hard to find late 1940's american industrial factory "low voltage" baked enameled steel sign with skull and crossbones

Sold

UR #:: UR-19364-14

Please Note: We do not appraise, nor do we disclose the prices of items sold.

Questions? Click here or call our store at 312.492.6254. Please make sure to reference the UR# when submitting an email.

Note: Shipping is not included. If required please contact an Urban Remains sales associate.

 

Product Description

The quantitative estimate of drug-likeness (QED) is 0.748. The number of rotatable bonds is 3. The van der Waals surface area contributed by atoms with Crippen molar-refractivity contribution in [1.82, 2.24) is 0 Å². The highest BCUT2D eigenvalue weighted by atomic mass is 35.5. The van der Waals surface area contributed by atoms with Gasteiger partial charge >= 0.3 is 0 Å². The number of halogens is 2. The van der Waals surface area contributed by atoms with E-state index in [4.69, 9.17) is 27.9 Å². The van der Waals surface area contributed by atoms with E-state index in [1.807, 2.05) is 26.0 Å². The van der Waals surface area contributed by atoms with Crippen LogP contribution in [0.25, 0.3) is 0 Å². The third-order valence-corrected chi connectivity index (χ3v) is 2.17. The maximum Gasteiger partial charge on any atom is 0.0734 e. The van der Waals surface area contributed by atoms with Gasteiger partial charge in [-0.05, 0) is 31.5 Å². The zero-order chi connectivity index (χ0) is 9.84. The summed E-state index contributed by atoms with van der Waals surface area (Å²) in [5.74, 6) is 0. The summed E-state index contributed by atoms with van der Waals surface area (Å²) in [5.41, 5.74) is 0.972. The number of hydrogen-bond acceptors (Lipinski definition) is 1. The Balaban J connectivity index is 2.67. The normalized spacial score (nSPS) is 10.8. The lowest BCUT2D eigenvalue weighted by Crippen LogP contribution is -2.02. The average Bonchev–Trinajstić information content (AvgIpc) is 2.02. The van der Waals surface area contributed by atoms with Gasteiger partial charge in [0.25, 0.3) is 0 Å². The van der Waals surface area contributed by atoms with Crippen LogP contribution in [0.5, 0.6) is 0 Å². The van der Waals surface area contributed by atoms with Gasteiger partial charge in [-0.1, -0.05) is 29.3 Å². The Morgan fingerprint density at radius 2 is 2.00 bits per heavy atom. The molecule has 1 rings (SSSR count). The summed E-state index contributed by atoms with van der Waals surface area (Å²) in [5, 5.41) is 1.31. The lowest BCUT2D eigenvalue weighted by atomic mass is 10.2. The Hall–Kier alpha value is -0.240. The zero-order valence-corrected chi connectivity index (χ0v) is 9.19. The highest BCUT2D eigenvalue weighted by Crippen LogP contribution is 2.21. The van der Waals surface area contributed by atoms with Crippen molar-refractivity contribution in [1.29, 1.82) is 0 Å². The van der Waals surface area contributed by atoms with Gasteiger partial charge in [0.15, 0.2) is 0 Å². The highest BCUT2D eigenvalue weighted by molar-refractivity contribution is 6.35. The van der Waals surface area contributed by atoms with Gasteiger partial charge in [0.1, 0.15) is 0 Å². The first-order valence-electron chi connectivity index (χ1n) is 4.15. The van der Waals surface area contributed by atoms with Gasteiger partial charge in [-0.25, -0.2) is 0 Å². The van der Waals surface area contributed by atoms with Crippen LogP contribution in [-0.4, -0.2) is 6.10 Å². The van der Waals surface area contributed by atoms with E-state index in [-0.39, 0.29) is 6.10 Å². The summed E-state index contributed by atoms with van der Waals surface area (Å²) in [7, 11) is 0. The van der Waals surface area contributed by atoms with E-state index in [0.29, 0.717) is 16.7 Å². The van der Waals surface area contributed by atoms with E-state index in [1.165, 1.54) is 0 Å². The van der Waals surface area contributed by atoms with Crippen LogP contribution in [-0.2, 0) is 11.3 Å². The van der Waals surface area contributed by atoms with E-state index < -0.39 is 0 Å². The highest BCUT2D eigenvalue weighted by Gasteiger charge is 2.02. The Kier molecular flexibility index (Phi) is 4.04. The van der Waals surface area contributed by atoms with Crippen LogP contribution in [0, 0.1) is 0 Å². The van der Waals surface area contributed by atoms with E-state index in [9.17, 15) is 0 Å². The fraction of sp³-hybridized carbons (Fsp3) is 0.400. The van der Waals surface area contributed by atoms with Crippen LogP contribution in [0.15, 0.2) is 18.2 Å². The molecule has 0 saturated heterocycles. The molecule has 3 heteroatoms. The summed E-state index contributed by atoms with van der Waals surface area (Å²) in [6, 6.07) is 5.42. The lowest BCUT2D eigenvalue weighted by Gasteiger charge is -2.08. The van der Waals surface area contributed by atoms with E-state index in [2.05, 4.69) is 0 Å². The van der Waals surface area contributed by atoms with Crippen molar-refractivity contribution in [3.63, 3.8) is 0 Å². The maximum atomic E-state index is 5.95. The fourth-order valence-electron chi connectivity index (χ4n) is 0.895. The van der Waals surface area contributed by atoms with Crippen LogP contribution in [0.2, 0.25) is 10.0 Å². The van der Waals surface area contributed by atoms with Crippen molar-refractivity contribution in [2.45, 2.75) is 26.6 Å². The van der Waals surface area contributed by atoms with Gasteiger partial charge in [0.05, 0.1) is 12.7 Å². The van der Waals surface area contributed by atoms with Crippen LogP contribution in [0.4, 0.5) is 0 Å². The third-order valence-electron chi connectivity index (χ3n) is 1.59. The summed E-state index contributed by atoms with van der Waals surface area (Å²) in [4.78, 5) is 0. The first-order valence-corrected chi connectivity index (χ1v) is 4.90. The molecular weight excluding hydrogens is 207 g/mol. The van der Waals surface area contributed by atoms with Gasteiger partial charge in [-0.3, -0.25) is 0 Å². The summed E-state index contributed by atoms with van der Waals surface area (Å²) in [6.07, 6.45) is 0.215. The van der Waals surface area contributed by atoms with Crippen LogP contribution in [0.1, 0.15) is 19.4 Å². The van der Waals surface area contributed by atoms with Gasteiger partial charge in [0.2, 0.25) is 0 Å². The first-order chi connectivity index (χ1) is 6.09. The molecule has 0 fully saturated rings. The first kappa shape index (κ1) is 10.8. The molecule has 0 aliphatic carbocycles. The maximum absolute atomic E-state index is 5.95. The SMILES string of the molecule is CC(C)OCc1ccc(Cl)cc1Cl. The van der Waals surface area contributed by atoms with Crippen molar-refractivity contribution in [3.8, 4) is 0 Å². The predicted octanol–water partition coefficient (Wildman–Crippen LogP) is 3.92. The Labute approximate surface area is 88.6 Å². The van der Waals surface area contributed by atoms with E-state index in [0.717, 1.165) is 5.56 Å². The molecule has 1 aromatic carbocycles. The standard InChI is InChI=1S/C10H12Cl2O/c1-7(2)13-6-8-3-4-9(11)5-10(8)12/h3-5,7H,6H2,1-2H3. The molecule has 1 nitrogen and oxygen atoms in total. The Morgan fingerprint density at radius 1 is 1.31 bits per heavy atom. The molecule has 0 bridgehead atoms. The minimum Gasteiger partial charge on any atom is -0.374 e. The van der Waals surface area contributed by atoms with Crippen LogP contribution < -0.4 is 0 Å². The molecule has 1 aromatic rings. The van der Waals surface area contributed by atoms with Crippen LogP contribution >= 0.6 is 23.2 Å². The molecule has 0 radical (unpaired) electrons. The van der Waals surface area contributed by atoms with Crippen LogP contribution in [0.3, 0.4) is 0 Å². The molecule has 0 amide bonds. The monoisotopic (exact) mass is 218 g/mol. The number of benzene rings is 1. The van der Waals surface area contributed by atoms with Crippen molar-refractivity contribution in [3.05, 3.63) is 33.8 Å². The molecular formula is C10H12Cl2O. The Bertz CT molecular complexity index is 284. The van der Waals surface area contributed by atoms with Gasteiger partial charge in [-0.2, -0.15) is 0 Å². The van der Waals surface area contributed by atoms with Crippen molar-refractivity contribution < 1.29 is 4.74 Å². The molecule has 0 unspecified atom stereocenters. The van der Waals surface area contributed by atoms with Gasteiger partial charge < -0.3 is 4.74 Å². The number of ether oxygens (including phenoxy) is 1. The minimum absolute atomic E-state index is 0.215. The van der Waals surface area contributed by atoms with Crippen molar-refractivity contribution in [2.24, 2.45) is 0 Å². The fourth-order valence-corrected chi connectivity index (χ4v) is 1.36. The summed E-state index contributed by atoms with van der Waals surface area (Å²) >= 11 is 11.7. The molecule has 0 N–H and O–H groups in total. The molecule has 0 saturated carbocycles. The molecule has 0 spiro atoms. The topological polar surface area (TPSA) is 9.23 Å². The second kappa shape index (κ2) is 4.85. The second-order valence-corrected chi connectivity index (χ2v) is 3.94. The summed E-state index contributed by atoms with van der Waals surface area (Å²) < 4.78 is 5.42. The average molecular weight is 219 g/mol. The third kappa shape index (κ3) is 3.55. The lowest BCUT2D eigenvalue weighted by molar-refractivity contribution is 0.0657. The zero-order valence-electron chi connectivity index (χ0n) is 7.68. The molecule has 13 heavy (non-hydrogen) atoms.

original hard to find and highly desirable single-sided stamped steel "low voltage" american industrial sign fabricated by the stonehouse sign company, denver, co. the sign features a black and red (universal color for danger) color scheme. the graphics consists of a skull and cross bones and a human fist surrounded by lightning bolts. the sign was likely hung in a factory or substation setting with "live" devices containing low-voltage with high electric current. the sign remains in great overall condition. the pre-drilled holes in each of the sign's corners are for mounting purposes. the stonehouse sign company traces its roots chicago, il., where william stonehouse opened a sign shop in 1863. there he taught his son, james wesley stonehouse, the art of gold leaf lettering on store front windows for banks, offices, and other commercial businesses. in 1904, james moved west with the gold mining boom and set up shop in douglas, arizona, advertising, “j.w. stonehouse, painter of good signs, pictures and framing.” after following the mining boom from place to place, j.w. moved to the victor-cripple creek region of colorado. it was here that the "accident prevention" sign business was born. mining was one of the most dangerous industries to work in during this time. miners used bell signals to control the hoists that raised and lowered men and material in the mine shafts. since these signals varied by location and state, there were numerous accidents due to miners getting confused about what signal defined what action. mr. stonehouse saw a need for increased safety and communication to protect the workers. he went to the colorado bureau of mines and lobbied for standardized bell signals for all mines in colorado. confident that his logic would be acted on, stonehouse printed standardized bell signal signs, which would help reduce accidents and injuries. when the mining bureau enacted the standard, he was ready to sell from inventory his silk screen printed signs, which provided an easy way for the mine operators to comply with the new regulations. stonehouse's interest in worker safety and his colorado state code of mine bell signals - considered one of the first standardized industrial safety sign - resulted in the creation of the accident prevention sign industry. as the concept of “workplace safety” was beginning to take hold in america, the contributions of j.w. stonehouse and stonehouse signs were beginning to be felt in colorado and across the nation. in 1914, stonehouse was moved to denver, with a continued emphasis or focus on concern for safety and standardization. stonehouse's efforts resulted in the creation of the “danger”, “caution” and “notice” panels that are in widespread use today.